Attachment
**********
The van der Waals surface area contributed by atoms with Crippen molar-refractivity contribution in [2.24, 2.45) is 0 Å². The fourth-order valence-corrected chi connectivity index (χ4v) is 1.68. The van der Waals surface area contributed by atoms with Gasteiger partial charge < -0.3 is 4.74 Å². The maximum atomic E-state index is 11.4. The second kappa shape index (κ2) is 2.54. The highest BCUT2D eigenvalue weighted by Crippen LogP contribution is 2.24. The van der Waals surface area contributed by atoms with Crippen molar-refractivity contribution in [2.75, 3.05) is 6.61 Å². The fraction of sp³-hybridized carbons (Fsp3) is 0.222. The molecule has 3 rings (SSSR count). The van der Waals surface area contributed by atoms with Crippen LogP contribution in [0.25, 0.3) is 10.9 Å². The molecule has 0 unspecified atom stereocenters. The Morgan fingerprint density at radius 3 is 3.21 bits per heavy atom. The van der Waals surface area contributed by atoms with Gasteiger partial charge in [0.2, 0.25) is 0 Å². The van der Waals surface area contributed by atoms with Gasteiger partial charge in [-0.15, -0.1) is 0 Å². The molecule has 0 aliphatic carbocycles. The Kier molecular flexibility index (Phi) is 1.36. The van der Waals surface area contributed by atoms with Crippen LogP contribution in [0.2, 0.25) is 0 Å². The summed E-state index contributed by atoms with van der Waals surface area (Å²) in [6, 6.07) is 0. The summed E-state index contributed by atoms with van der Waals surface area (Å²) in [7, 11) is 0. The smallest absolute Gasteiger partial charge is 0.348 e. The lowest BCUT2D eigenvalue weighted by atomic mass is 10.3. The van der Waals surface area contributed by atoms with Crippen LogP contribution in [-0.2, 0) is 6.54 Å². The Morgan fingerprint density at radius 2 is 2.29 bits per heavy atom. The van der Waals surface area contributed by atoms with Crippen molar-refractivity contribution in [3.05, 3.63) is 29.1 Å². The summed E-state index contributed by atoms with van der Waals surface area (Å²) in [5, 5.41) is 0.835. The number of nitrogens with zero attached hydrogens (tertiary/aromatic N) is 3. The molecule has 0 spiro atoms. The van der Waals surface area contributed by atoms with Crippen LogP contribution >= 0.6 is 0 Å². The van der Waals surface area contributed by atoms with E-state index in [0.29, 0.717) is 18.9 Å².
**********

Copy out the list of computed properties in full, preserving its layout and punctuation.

The van der Waals surface area contributed by atoms with Crippen molar-refractivity contribution in [2.24, 2.45) is 0 Å². The fourth-order valence-corrected chi connectivity index (χ4v) is 1.68. The van der Waals surface area contributed by atoms with Gasteiger partial charge < -0.3 is 4.74 Å². The maximum atomic E-state index is 11.4. The second kappa shape index (κ2) is 2.54. The highest BCUT2D eigenvalue weighted by Crippen LogP contribution is 2.24. The van der Waals surface area contributed by atoms with Crippen molar-refractivity contribution in [2.75, 3.05) is 6.61 Å². The fraction of sp³-hybridized carbons (Fsp3) is 0.222. The molecule has 3 rings (SSSR count). The van der Waals surface area contributed by atoms with Crippen LogP contribution in [0.25, 0.3) is 10.9 Å². The molecule has 0 unspecified atom stereocenters. The Morgan fingerprint density at radius 3 is 3.21 bits per heavy atom. The van der Waals surface area contributed by atoms with Gasteiger partial charge in [0.2, 0.25) is 0 Å². The van der Waals surface area contributed by atoms with Gasteiger partial charge in [-0.15, -0.1) is 0 Å². The molecule has 0 aliphatic carbocycles. The Kier molecular flexibility index (Phi) is 1.36. The van der Waals surface area contributed by atoms with Crippen LogP contribution in [0.2, 0.25) is 0 Å². The summed E-state index contributed by atoms with van der Waals surface area (Å²) in [6, 6.07) is 0. The summed E-state index contributed by atoms with van der Waals surface area (Å²) in [7, 11) is 0. The smallest absolute Gasteiger partial charge is 0.348 e. The lowest BCUT2D eigenvalue weighted by atomic mass is 10.3. The van der Waals surface area contributed by atoms with Crippen LogP contribution in [-0.2, 0) is 6.54 Å². The Morgan fingerprint density at radius 2 is 2.29 bits per heavy atom. The van der Waals surface area contributed by atoms with Crippen molar-refractivity contribution in [3.05, 3.63) is 29.1 Å². The summed E-state index contributed by atoms with van der Waals surface area (Å²) in [5, 5.41) is 0.835. The number of nitrogens with zero attached hydrogens (tertiary/aromatic N) is 3. The molecule has 0 spiro atoms. The van der Waals surface area contributed by atoms with Crippen LogP contribution >= 0.6 is 0 Å². The van der Waals surface area contributed by atoms with E-state index in [0.29, 0.717) is 18.9 Å².